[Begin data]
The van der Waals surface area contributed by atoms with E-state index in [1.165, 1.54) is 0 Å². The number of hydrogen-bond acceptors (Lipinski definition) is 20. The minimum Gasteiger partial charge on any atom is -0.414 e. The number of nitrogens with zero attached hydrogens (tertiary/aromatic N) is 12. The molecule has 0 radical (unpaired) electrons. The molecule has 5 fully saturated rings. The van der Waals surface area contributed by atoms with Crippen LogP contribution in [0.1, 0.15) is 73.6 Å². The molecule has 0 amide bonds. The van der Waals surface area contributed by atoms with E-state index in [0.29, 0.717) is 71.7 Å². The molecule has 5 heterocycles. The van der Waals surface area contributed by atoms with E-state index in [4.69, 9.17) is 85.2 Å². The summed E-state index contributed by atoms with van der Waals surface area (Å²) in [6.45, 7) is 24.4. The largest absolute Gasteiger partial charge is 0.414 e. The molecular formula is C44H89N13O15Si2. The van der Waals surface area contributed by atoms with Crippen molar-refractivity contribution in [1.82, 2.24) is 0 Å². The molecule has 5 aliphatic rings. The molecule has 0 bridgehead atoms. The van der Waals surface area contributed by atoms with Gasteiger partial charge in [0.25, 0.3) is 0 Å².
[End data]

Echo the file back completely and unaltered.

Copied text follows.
The van der Waals surface area contributed by atoms with E-state index in [1.165, 1.54) is 0 Å². The number of hydrogen-bond acceptors (Lipinski definition) is 20. The minimum Gasteiger partial charge on any atom is -0.414 e. The number of nitrogens with zero attached hydrogens (tertiary/aromatic N) is 12. The molecule has 0 radical (unpaired) electrons. The molecule has 5 fully saturated rings. The van der Waals surface area contributed by atoms with Crippen LogP contribution in [0.1, 0.15) is 73.6 Å². The molecule has 0 amide bonds. The van der Waals surface area contributed by atoms with E-state index in [0.29, 0.717) is 71.7 Å². The molecule has 5 heterocycles. The van der Waals surface area contributed by atoms with E-state index in [4.69, 9.17) is 85.2 Å². The summed E-state index contributed by atoms with van der Waals surface area (Å²) in [6.45, 7) is 24.4. The largest absolute Gasteiger partial charge is 0.414 e. The molecular formula is C44H89N13O15Si2. The van der Waals surface area contributed by atoms with Crippen molar-refractivity contribution in [1.82, 2.24) is 0 Å². The molecule has 5 aliphatic rings. The molecule has 0 bridgehead atoms. The van der Waals surface area contributed by atoms with Gasteiger partial charge in [0.25, 0.3) is 0 Å².